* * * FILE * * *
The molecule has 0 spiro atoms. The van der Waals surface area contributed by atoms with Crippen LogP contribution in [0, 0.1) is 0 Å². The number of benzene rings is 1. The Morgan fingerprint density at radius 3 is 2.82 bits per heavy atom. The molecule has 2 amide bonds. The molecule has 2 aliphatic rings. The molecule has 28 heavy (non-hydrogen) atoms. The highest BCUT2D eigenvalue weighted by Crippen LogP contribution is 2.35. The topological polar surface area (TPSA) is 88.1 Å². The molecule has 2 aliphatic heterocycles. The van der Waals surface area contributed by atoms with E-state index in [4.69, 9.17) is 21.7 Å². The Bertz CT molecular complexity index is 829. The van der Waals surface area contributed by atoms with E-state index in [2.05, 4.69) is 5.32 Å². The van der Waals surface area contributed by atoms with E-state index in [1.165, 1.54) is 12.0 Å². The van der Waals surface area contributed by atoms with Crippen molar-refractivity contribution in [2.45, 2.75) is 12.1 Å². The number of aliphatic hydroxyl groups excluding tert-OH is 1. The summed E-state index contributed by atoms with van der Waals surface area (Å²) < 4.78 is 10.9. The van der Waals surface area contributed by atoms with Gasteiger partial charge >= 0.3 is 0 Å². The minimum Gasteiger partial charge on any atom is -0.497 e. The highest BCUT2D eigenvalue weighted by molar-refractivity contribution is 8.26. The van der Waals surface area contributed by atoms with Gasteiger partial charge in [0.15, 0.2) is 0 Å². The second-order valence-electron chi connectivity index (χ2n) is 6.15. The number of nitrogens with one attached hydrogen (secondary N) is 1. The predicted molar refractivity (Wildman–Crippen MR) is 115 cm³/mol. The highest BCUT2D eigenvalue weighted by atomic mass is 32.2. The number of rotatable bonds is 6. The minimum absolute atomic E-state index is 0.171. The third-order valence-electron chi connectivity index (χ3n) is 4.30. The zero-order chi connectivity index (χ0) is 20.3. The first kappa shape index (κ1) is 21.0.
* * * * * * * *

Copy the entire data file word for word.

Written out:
The molecule has 0 spiro atoms. The van der Waals surface area contributed by atoms with Crippen LogP contribution in [0, 0.1) is 0 Å². The number of benzene rings is 1. The Morgan fingerprint density at radius 3 is 2.82 bits per heavy atom. The molecule has 2 amide bonds. The molecule has 2 aliphatic rings. The molecule has 28 heavy (non-hydrogen) atoms. The highest BCUT2D eigenvalue weighted by Crippen LogP contribution is 2.35. The topological polar surface area (TPSA) is 88.1 Å². The molecule has 2 aliphatic heterocycles. The van der Waals surface area contributed by atoms with E-state index in [4.69, 9.17) is 21.7 Å². The Bertz CT molecular complexity index is 829. The van der Waals surface area contributed by atoms with E-state index in [2.05, 4.69) is 5.32 Å². The van der Waals surface area contributed by atoms with E-state index in [1.165, 1.54) is 12.0 Å². The van der Waals surface area contributed by atoms with Crippen molar-refractivity contribution in [2.45, 2.75) is 12.1 Å². The number of aliphatic hydroxyl groups excluding tert-OH is 1. The summed E-state index contributed by atoms with van der Waals surface area (Å²) < 4.78 is 10.9. The van der Waals surface area contributed by atoms with Gasteiger partial charge >= 0.3 is 0 Å². The minimum Gasteiger partial charge on any atom is -0.497 e. The highest BCUT2D eigenvalue weighted by molar-refractivity contribution is 8.26. The van der Waals surface area contributed by atoms with Gasteiger partial charge in [0.15, 0.2) is 0 Å². The second-order valence-electron chi connectivity index (χ2n) is 6.15. The number of nitrogens with one attached hydrogen (secondary N) is 1. The predicted molar refractivity (Wildman–Crippen MR) is 115 cm³/mol. The highest BCUT2D eigenvalue weighted by atomic mass is 32.2. The number of rotatable bonds is 6. The minimum absolute atomic E-state index is 0.171. The third-order valence-electron chi connectivity index (χ3n) is 4.30. The zero-order chi connectivity index (χ0) is 20.3. The first kappa shape index (κ1) is 21.0.